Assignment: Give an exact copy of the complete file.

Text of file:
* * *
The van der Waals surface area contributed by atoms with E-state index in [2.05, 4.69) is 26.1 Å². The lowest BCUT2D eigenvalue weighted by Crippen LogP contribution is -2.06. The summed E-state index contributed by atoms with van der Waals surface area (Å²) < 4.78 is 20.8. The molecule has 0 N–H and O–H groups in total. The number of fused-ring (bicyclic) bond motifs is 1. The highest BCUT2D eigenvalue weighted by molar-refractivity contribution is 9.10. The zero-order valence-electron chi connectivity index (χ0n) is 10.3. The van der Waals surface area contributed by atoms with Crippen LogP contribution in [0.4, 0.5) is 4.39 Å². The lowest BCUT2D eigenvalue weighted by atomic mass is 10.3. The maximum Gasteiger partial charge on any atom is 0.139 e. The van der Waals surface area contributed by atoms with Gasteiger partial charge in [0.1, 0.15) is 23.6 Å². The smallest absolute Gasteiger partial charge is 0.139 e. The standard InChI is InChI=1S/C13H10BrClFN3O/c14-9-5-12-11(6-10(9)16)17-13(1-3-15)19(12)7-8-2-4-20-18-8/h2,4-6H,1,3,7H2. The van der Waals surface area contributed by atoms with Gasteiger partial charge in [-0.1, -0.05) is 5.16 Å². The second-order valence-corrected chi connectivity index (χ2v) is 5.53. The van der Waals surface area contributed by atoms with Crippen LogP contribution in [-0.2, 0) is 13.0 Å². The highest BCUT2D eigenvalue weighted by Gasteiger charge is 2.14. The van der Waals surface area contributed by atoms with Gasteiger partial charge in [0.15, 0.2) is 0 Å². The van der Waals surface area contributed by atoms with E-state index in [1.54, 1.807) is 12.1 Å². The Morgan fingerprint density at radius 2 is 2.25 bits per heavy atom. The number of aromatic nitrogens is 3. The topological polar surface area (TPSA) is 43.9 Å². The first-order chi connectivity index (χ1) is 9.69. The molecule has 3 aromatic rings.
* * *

The van der Waals surface area contributed by atoms with E-state index in [2.05, 4.69) is 26.1 Å². The lowest BCUT2D eigenvalue weighted by Crippen LogP contribution is -2.06. The summed E-state index contributed by atoms with van der Waals surface area (Å²) < 4.78 is 20.8. The molecule has 0 N–H and O–H groups in total. The number of fused-ring (bicyclic) bond motifs is 1. The highest BCUT2D eigenvalue weighted by molar-refractivity contribution is 9.10. The zero-order valence-electron chi connectivity index (χ0n) is 10.3. The van der Waals surface area contributed by atoms with Crippen LogP contribution in [0.4, 0.5) is 4.39 Å². The lowest BCUT2D eigenvalue weighted by atomic mass is 10.3. The maximum Gasteiger partial charge on any atom is 0.139 e. The van der Waals surface area contributed by atoms with Gasteiger partial charge in [0.1, 0.15) is 23.6 Å². The smallest absolute Gasteiger partial charge is 0.139 e. The standard InChI is InChI=1S/C13H10BrClFN3O/c14-9-5-12-11(6-10(9)16)17-13(1-3-15)19(12)7-8-2-4-20-18-8/h2,4-6H,1,3,7H2. The van der Waals surface area contributed by atoms with Gasteiger partial charge in [-0.1, -0.05) is 5.16 Å². The second-order valence-corrected chi connectivity index (χ2v) is 5.53. The van der Waals surface area contributed by atoms with Crippen LogP contribution in [-0.2, 0) is 13.0 Å². The highest BCUT2D eigenvalue weighted by Gasteiger charge is 2.14. The van der Waals surface area contributed by atoms with Gasteiger partial charge in [0.15, 0.2) is 0 Å². The van der Waals surface area contributed by atoms with E-state index in [1.54, 1.807) is 12.1 Å². The Morgan fingerprint density at radius 2 is 2.25 bits per heavy atom. The number of aromatic nitrogens is 3. The topological polar surface area (TPSA) is 43.9 Å². The first-order chi connectivity index (χ1) is 9.69. The molecule has 3 aromatic rings.